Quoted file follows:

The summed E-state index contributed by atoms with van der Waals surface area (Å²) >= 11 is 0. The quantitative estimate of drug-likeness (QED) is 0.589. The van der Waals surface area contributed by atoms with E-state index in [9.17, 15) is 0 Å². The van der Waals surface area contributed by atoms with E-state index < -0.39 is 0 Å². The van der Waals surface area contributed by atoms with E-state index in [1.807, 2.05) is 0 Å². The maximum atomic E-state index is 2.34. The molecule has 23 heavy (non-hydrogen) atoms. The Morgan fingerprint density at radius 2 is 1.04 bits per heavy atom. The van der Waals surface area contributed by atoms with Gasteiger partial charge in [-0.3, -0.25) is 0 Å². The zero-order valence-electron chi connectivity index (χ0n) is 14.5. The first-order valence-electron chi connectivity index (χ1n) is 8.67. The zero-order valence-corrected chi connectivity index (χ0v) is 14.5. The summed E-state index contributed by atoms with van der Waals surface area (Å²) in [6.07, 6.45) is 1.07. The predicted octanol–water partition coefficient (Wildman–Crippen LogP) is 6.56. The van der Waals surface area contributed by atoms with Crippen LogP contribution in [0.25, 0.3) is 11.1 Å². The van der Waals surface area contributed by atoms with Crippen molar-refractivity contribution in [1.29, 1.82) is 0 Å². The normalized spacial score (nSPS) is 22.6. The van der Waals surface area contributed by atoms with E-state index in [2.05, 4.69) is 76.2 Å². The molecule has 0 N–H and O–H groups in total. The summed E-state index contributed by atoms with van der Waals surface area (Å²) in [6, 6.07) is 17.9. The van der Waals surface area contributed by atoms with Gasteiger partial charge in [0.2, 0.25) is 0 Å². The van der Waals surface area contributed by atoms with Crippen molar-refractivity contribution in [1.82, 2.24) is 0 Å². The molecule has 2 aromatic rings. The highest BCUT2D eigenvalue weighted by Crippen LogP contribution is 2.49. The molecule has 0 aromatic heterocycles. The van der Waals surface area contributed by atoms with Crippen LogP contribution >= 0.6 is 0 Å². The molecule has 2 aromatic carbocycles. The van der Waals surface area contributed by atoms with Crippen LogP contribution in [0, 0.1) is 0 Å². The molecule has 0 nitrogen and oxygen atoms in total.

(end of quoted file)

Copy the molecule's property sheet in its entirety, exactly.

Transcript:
The summed E-state index contributed by atoms with van der Waals surface area (Å²) >= 11 is 0. The quantitative estimate of drug-likeness (QED) is 0.589. The van der Waals surface area contributed by atoms with E-state index in [9.17, 15) is 0 Å². The van der Waals surface area contributed by atoms with E-state index < -0.39 is 0 Å². The van der Waals surface area contributed by atoms with E-state index in [1.807, 2.05) is 0 Å². The maximum atomic E-state index is 2.34. The molecule has 23 heavy (non-hydrogen) atoms. The Morgan fingerprint density at radius 2 is 1.04 bits per heavy atom. The van der Waals surface area contributed by atoms with Gasteiger partial charge in [-0.3, -0.25) is 0 Å². The zero-order valence-electron chi connectivity index (χ0n) is 14.5. The first-order valence-electron chi connectivity index (χ1n) is 8.67. The zero-order valence-corrected chi connectivity index (χ0v) is 14.5. The summed E-state index contributed by atoms with van der Waals surface area (Å²) in [6.07, 6.45) is 1.07. The predicted octanol–water partition coefficient (Wildman–Crippen LogP) is 6.56. The van der Waals surface area contributed by atoms with Crippen LogP contribution in [0.25, 0.3) is 11.1 Å². The van der Waals surface area contributed by atoms with Crippen molar-refractivity contribution in [1.29, 1.82) is 0 Å². The normalized spacial score (nSPS) is 22.6. The van der Waals surface area contributed by atoms with E-state index in [2.05, 4.69) is 76.2 Å². The molecule has 0 N–H and O–H groups in total. The summed E-state index contributed by atoms with van der Waals surface area (Å²) in [6, 6.07) is 17.9. The van der Waals surface area contributed by atoms with Gasteiger partial charge in [0.2, 0.25) is 0 Å². The van der Waals surface area contributed by atoms with Crippen molar-refractivity contribution in [1.82, 2.24) is 0 Å². The molecule has 2 aromatic rings. The highest BCUT2D eigenvalue weighted by Crippen LogP contribution is 2.49. The molecule has 0 aromatic heterocycles. The van der Waals surface area contributed by atoms with Crippen LogP contribution >= 0.6 is 0 Å². The molecule has 2 aromatic carbocycles. The van der Waals surface area contributed by atoms with Crippen LogP contribution in [0, 0.1) is 0 Å². The molecule has 0 nitrogen and oxygen atoms in total.